Tone at the Top

  1. Here is a link to the Compliance Week article:

  1. You make some very good points.

    The basic concepts of risk management have been around as long as people have been transacting business.  However, the methodologies people have deployed to enhance the effectiveness of their risk management processes have evolved continually since that time as risks have changed, the challenges of conducting business have become more complex and businesses have become more geographically diverse. 
    Have consultants played a role in developing methodologies that have enhanced these processes?  Probably.  Take Enterprise Risk Management.  For years this was considered a vehicle devised by consulting firms to sell more services.  Then COSO introduced its framework, Sarbanes-Oxley was born, Standard & Poor’s announced it was integrating an analysis of ERM into its own review process and companies began embracing ERM.  Is GRC a product devised by consulting firms?  Maybe. Should the “C” in GRC represent Compliance or Controls?  Do these matter?  Many people prefer to view GRC as the next step in the evolution of risk management methodologies designed as an umbrella covering the entirety of the organization to address the ever-changing risk environment, more complex challenges and a significantly more geographically diverse economy.  
    Dennis McGuffie
    Editorial Advisor to Tone at the Top
  1. In response to Peter's comment  that  "C"  wrongly stands for Compliance rather than "Control" let me note that when OCEG  says "Compliance" we do not only mean regulatory compliance, but also compliance will all voluntary requirements set by an organization  based on its values and commitments. This means compliance with laws and with established policies, procedures and controls. Controls are an important tool, just as ensuring a strong ethical culture is important. As we began to use the GRC term as far back as 2004, I would often speak to the term as really being GRCCC (compliance, culture and controls).

    It is important to note that for GRC to be effective, not only risk professionals in an organization must be involved. The goal is not only to have good risk assessments and risk management decisions performed in a vacuum, but to also tackle and address the disparate approaches to existing siloed compliance efforts. Most organizations have 12-25 different compliance silos (e.g., corruption, environmental, employment, trade, etc.) each with their own approaches. And most often, compliance professionals have no understanding of the term "controls" nor do they know how to establish a system that is measurable and on which assurance of effectiveness and performance may be provided. This failure of regulatory compliance management presents a huge risk as well as waste and addressing it is critical to successful governance.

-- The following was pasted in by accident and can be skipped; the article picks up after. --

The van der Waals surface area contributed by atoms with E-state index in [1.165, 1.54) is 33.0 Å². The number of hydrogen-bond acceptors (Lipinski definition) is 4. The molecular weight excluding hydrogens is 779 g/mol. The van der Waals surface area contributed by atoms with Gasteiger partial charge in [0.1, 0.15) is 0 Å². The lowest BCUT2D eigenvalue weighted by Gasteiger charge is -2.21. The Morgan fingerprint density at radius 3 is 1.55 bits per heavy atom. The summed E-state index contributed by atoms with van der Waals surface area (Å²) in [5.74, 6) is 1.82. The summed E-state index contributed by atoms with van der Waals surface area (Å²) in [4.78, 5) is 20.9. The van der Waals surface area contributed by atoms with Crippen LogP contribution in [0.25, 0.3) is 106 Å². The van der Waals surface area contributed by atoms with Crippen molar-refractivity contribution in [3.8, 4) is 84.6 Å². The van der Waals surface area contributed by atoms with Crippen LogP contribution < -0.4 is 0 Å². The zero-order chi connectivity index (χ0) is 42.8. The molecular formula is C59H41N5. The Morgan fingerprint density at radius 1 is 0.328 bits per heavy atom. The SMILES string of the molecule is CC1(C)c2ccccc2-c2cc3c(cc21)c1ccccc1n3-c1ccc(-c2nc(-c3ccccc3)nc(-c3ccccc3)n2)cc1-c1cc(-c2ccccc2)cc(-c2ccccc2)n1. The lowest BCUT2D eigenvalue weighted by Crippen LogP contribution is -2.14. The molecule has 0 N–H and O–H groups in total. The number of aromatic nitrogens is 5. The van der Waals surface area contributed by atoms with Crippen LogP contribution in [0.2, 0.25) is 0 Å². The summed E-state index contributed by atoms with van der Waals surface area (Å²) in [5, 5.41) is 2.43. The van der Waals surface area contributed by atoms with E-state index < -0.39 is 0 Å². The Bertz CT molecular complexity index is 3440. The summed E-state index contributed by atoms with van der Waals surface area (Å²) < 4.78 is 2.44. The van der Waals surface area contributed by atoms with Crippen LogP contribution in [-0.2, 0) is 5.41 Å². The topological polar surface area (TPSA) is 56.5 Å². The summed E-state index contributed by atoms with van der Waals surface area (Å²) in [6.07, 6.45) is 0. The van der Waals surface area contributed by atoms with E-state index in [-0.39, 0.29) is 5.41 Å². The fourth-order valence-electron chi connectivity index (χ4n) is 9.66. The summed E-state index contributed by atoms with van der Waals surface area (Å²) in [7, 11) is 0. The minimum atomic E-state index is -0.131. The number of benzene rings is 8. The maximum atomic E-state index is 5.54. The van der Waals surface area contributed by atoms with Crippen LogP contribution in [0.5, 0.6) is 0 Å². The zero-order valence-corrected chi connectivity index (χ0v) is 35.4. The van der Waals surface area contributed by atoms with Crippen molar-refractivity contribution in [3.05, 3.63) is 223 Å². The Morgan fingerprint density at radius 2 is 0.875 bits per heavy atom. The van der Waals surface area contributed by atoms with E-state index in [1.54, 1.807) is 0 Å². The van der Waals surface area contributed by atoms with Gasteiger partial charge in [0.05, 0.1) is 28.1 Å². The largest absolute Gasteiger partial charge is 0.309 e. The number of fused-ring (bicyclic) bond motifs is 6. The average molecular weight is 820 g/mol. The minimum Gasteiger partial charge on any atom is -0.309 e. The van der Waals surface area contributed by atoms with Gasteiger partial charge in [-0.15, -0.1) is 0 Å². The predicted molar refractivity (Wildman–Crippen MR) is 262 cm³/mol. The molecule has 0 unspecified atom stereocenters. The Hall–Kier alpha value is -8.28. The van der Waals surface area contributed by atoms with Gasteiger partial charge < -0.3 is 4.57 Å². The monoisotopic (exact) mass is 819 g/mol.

Thus, a large part of the goal of a GRC approach is to enhance the ability of all relevant players (IT, Internal Audit, Risk, Finance, Compliance, Legal and others) to understand and support the information needs of the others, to coordinate how risk assessments, audits, and compliance efforts are undertaken to make the best use of resources and ensure the clearest view of information needed by the governing authorities.

  1. I suspect critics of GRC (and for some reason of me personally) have not read the GRC Capability Model, which was created by committees of 200+ including principal authors of COSO and COSO ERM, experts in ISO 31000; thought leaders in risk, compliance, finance and audit; academics; and yes, advisory and technology firms.It has been downloaded more than 30,000 times free at . ISO 31000 is consistent with part but does not address all aspects of the model. Why? Because GRC goes beyond ERM improvements. Compliance mgmt is disconnected in silos  and its risk is regularly underestimated or ignored. Internal audit can't provide assurance about compliance program effectiveness or performance. There is a burning need to integrate (not consolidate) across silos, between roles and up/down to improve information reliability and flow. Technology can help but if the processes aren't right, it won't save the day. Criticizing the GRC concept is not the exclusive domain of solo risk consultants who point to ISO 31000 as the be all and end all (and use it in their own engagements). Less forward thinking compliance consultants say all we need is to follow the U.S. sentencing guidelines. Some technology companies say all we need is to use their products. And ethics professors just advocate teaching people to do the right thing. The simple fact that this occurs evidences the need for a GRC approach integrating ideas from all disciplines. Please, map ISO 31000 to the GRC Capability Model and show us that every practice in the Model is present in the standard. And if not, show us what parts of the Capability Model are not useful to improve business performance.